Faraway: Get Out of Your World
So close, yet so far away
I met a friend for coffee one morning at the local cafe in our small town in Ohio. The conversation began with our plans for the day. Mine centered around preparation for my writing workshop later that morning. My friend told me that her first task that morning was to “order six Mexicans” for her landscape company.
“How do you order up six Mexicans?” I asked feeling a bit taken aback by the abruptness of her agenda.
“Oh, I’ve got a number I call. You just tell them how many you need, and they show up ready for work!”
Later, I couldn’t stop thinking about ordering up Mexicans. Like ordering lunch. The prompt I used that day for my writing workshop was, “Have it your way.”
While walking with a farmer one afternoon in Yolo County, California, I asked him how he gets enough workers to keep all 10,000 acres productive and profitable.
“Every spring I put out the same ad that my father and grandfather published.”
We stood looking across the well-tilled fields, and nicely-raked walnut orchard. I had been through both barns that morning. Mexican workers greeted me everywhere I went. I asked, “Who responds to your ad? Only Mexicans?”
“The last time a white guy answered the ad was back in ’82.”
Every morning I browse through the daily newsletter, “Stratfor. 20 Years of Global Intelligence.” I like to ponder different political perspectives to keep my views balanced. Stratfor is written by seasoned journalists and commentators from around the world. Last month Reva Goujon wrote a thoughtful piece entitled, “Mexico, on the Edge of Now.”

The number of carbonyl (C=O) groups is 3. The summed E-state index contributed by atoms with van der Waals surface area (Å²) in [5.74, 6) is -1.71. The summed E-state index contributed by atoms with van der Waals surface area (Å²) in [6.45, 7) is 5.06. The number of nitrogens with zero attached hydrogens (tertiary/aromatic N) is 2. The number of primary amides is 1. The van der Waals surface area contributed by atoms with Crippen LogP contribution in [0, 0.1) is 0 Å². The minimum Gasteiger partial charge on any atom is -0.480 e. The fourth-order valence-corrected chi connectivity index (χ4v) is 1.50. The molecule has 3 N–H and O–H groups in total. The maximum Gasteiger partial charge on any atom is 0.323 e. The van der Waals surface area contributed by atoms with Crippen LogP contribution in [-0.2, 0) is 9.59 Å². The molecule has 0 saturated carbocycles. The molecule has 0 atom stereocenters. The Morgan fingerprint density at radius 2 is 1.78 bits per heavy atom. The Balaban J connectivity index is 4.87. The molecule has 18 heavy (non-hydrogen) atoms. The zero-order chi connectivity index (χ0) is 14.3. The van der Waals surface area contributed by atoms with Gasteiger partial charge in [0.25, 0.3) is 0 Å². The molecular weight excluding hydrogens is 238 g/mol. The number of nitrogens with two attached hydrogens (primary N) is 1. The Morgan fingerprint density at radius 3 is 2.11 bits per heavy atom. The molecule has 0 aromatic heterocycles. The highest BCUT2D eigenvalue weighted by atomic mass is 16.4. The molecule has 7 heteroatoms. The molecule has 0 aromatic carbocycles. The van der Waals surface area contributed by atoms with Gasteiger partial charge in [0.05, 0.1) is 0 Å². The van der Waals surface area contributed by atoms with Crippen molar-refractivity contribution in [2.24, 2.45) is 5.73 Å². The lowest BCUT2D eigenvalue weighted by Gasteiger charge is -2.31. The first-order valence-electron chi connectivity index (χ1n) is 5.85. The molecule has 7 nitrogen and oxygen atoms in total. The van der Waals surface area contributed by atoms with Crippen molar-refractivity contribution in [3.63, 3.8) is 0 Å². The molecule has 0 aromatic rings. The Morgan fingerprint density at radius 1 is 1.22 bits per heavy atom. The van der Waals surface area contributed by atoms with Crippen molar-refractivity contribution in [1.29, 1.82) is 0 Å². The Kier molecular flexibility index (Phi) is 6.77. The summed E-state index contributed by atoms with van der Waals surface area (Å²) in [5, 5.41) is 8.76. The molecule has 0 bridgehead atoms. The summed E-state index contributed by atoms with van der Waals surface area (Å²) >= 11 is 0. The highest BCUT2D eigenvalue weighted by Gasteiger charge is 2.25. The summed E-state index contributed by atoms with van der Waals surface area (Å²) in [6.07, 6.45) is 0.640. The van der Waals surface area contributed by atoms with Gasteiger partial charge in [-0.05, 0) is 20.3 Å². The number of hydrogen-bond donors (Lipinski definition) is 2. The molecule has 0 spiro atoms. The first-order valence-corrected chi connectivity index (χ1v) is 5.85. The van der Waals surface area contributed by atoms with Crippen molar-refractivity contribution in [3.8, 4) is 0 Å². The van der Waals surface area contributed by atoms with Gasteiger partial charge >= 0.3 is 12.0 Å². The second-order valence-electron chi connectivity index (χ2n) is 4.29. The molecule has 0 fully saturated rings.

Goujon gives an insightful commentary on the culture and history of Mexico. She refers to Octavio Paz, the Nobel laureate, famous for his poetry and writings that reveal the Mexican soul. She quotes Paz from “The Labyrinth of Solitude”,
The Mexican, whether young or old, criollo or mestizo, general or laborer or lawyer, seems to me to be a person who shuts himself away to protect himself … he builds a wall of indifference and remoteness between reality and himself, a wall that is no less impenetrable for being invisible. The Mexican is always remote, from the world and from other people. And also from himself.
And she includes another passage from Paz, from an article he wrote for The New Yorker in 1979,
The Indian blends into the landscape until he is an indistinguishable part of the white wall against which he leans at twilight, of the dark earth on which he stretches out to rest at midday, of the silence that surrounds him… Nobody is the blankness in our looks, the pauses in our conversations, the reserve in our silences. He is the name we always and inevitably forget, the eternal absentee, the guest we never invite, the emptiness we can never fill. He is an omission, and yet he is forever present.
Then Goujon brings the story of Mexico to the present and targets her discussion on the relationship between the United States and Mexico:
Mexico and the United States have a shared geopolitical destiny. If the U.S. economy grows, Mexico’s economy is riding shotgun. If the U.S. economy sputters, Mexico’s economy tumbles. Nearly 80 percent of Mexico’s exports are destined for U.S. markets and half of those exports are higher value products like vehicles and electronic goods as parts of the country continue climbing up the value chain. Rising flows of U.S. natural gas to its southern neighbor provide Mexico with cheaper and cleaner fuel to expand the electric grid and support a growing manufacturing base. U.S. investment will at the same time be essential to Mexico’s ability to rehabilitate its energy industry over the next decade. As the United States improves its energy security and drives growth in advanced technologies like additive manufacturing and robotics, more capital and more jobs will return to North America and tighten up already well-integrated supply chains across the continent.